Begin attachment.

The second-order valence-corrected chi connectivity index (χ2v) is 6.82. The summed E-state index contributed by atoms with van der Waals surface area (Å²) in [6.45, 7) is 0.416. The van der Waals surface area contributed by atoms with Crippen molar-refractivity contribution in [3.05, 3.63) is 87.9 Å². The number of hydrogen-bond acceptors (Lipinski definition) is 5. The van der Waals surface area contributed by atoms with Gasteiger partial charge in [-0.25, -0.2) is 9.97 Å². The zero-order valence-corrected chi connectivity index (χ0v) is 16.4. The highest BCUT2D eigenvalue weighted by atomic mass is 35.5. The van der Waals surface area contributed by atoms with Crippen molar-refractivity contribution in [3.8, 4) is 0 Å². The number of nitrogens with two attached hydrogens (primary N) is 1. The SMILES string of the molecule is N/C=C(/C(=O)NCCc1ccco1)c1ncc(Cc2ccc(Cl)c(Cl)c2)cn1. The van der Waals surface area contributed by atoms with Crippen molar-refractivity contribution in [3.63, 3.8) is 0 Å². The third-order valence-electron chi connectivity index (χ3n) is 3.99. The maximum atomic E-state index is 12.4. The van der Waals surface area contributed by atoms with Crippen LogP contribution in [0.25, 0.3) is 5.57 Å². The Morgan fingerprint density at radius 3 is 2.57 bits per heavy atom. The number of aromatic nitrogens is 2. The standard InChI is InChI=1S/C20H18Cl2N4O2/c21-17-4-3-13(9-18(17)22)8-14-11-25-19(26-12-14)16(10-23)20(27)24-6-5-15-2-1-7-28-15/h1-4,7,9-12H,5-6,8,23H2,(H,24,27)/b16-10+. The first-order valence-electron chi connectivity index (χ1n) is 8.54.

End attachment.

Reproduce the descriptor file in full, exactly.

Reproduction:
The second-order valence-corrected chi connectivity index (χ2v) is 6.82. The summed E-state index contributed by atoms with van der Waals surface area (Å²) in [6.45, 7) is 0.416. The van der Waals surface area contributed by atoms with Crippen molar-refractivity contribution in [3.05, 3.63) is 87.9 Å². The number of hydrogen-bond acceptors (Lipinski definition) is 5. The van der Waals surface area contributed by atoms with Gasteiger partial charge in [-0.25, -0.2) is 9.97 Å². The zero-order valence-corrected chi connectivity index (χ0v) is 16.4. The highest BCUT2D eigenvalue weighted by atomic mass is 35.5. The van der Waals surface area contributed by atoms with Crippen molar-refractivity contribution in [3.8, 4) is 0 Å². The number of nitrogens with two attached hydrogens (primary N) is 1. The SMILES string of the molecule is N/C=C(/C(=O)NCCc1ccco1)c1ncc(Cc2ccc(Cl)c(Cl)c2)cn1. The van der Waals surface area contributed by atoms with Crippen molar-refractivity contribution in [3.63, 3.8) is 0 Å². The third-order valence-electron chi connectivity index (χ3n) is 3.99. The maximum atomic E-state index is 12.4. The van der Waals surface area contributed by atoms with Crippen LogP contribution in [0.25, 0.3) is 5.57 Å². The Morgan fingerprint density at radius 3 is 2.57 bits per heavy atom. The number of aromatic nitrogens is 2. The standard InChI is InChI=1S/C20H18Cl2N4O2/c21-17-4-3-13(9-18(17)22)8-14-11-25-19(26-12-14)16(10-23)20(27)24-6-5-15-2-1-7-28-15/h1-4,7,9-12H,5-6,8,23H2,(H,24,27)/b16-10+. The first-order valence-electron chi connectivity index (χ1n) is 8.54.